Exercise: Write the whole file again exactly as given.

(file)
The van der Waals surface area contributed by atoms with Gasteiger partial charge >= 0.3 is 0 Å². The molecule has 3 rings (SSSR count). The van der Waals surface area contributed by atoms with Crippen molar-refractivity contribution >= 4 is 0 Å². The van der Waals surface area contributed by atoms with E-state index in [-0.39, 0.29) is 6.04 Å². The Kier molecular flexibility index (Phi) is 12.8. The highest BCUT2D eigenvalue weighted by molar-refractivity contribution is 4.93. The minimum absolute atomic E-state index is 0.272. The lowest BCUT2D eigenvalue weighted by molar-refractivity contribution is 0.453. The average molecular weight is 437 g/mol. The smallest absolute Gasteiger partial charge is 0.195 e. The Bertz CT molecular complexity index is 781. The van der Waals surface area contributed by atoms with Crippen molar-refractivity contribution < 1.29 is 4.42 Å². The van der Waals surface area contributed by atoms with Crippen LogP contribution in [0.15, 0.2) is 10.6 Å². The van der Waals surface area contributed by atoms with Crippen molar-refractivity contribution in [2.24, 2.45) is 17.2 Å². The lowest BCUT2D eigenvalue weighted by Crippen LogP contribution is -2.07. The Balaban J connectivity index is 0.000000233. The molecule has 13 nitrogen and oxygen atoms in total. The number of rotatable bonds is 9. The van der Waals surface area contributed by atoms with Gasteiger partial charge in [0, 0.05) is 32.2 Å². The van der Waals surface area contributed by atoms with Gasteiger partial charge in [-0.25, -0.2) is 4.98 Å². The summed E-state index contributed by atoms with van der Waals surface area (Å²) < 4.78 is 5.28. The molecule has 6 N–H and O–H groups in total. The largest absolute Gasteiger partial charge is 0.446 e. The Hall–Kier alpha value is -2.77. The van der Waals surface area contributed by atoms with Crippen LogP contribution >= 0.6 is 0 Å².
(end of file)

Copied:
The van der Waals surface area contributed by atoms with Gasteiger partial charge >= 0.3 is 0 Å². The molecule has 3 rings (SSSR count). The van der Waals surface area contributed by atoms with Crippen molar-refractivity contribution >= 4 is 0 Å². The van der Waals surface area contributed by atoms with E-state index in [-0.39, 0.29) is 6.04 Å². The Kier molecular flexibility index (Phi) is 12.8. The highest BCUT2D eigenvalue weighted by molar-refractivity contribution is 4.93. The minimum absolute atomic E-state index is 0.272. The lowest BCUT2D eigenvalue weighted by molar-refractivity contribution is 0.453. The average molecular weight is 437 g/mol. The smallest absolute Gasteiger partial charge is 0.195 e. The Bertz CT molecular complexity index is 781. The van der Waals surface area contributed by atoms with Crippen molar-refractivity contribution < 1.29 is 4.42 Å². The van der Waals surface area contributed by atoms with Crippen LogP contribution in [0.15, 0.2) is 10.6 Å². The van der Waals surface area contributed by atoms with Crippen molar-refractivity contribution in [2.24, 2.45) is 17.2 Å². The lowest BCUT2D eigenvalue weighted by Crippen LogP contribution is -2.07. The Balaban J connectivity index is 0.000000233. The molecule has 13 nitrogen and oxygen atoms in total. The number of rotatable bonds is 9. The van der Waals surface area contributed by atoms with Gasteiger partial charge in [0, 0.05) is 32.2 Å². The van der Waals surface area contributed by atoms with Gasteiger partial charge in [-0.25, -0.2) is 4.98 Å². The summed E-state index contributed by atoms with van der Waals surface area (Å²) < 4.78 is 5.28. The molecule has 6 N–H and O–H groups in total. The largest absolute Gasteiger partial charge is 0.446 e. The Hall–Kier alpha value is -2.77. The van der Waals surface area contributed by atoms with Crippen LogP contribution >= 0.6 is 0 Å².